Yare Valley Society declares GNLP unsound

The Yare Valley Society is objecting to the GNLP on the grounds of the Plan being unsound in respect of two of its policies:

Policy GNLP0133DR: Land between Suffolk Walk and Bluebell Road

Policy GNLP0133-E: Land at the UEA Grounds Depot Site, Bluebell Road University of East Anglia.

See Consultations page for more details.

Wildlife Wildlife Trusts launch petition to write nature’s recovery into law

“The Environment Bill is currently making its way through Parliament and we have a once in a generation chance to put the weight of the law behind protecting nature. The Wildlife Trusts have written to the Prime Minister asking that the Environment Bill is strengthened to legally bind the Government to reverse wildlife declines by 2030.”

The Trusts ask you to sign their petition to the Prime Minister calling for a legal guarantee for nature’s recovery by 2030. Sign to show you want our wildlife to be better protected.

Next Phase of Local Plan Consultations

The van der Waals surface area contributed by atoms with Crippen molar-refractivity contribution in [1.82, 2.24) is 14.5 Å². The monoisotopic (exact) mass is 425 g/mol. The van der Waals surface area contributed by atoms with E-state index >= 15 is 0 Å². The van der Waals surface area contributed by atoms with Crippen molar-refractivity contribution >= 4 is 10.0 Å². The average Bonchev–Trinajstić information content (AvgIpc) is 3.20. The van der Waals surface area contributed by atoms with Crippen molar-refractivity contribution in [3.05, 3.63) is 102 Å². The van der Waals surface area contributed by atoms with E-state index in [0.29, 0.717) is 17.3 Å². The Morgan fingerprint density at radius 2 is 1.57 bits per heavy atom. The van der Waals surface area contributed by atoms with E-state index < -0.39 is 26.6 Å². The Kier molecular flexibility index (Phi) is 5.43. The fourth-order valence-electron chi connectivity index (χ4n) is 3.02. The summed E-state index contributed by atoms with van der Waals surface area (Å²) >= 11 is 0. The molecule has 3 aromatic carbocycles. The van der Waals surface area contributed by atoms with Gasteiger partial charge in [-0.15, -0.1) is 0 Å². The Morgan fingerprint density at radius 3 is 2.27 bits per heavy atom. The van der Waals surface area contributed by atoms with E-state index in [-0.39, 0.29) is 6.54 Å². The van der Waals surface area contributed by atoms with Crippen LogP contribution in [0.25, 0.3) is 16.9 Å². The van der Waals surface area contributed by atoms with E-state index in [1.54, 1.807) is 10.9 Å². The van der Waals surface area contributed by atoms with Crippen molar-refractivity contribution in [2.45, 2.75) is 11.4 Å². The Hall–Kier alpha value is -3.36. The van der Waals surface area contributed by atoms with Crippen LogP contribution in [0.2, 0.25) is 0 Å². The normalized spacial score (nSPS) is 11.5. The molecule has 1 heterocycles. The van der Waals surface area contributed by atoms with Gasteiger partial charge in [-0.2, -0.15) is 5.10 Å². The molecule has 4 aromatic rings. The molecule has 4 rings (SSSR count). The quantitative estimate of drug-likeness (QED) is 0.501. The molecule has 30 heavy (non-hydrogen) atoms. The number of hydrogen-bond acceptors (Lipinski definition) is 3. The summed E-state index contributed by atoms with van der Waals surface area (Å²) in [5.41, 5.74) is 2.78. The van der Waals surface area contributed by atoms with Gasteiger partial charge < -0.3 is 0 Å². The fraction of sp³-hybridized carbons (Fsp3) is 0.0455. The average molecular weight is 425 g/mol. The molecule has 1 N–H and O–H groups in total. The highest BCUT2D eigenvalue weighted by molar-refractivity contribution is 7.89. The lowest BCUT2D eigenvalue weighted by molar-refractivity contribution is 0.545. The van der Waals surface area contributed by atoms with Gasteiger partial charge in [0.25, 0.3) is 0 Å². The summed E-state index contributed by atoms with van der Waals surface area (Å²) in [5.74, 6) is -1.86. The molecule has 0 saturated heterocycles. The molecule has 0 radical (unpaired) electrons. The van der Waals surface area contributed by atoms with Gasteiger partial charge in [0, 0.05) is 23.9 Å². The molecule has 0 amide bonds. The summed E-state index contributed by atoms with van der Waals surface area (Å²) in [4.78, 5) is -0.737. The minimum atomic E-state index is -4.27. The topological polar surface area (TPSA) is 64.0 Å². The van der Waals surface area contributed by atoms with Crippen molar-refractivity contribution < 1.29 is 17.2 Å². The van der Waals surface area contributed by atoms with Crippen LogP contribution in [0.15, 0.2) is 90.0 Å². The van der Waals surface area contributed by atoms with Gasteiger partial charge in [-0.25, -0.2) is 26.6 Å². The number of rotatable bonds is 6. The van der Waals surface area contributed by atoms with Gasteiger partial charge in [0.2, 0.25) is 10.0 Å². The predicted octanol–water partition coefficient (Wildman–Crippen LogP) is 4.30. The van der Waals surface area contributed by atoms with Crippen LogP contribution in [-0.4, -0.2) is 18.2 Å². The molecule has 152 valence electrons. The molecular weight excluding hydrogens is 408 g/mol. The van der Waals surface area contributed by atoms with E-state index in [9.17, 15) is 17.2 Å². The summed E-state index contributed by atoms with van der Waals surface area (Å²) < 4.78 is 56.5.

The Greater Norwich Local Plan will go forward for a six week Regulation 19 publication period, which will start at 09.00 on Monday 1 February 2021 and close at 17.00 on Monday 15 March 2021.  No representations will be accepted outside of this period. See Consultations.

Widespread opposition to Government White Paper Proposals

A big thank you to all who responded to the Yare Valley Society call to respond to the Government’s White Paper “Planning for the Future” Consultation. It was not an easy undertaking. The consultation ended on 29 October.

Another thank you if your added your name to the CPRE (Council for the Preservation of Rural England) petition against some of the key proposals.

The YVS committee saw the government’s proposals as a major attack on local democracy and a threat to the ability of the YVS and its members to safeguard the green space of the Yare Valley in the future.

We are not alone.

On 8th December the CPRE with other campaigners headed to Westminster, to hand in 310,265 signatures calling for the government to stop its “disastrous plans” to change our planning laws.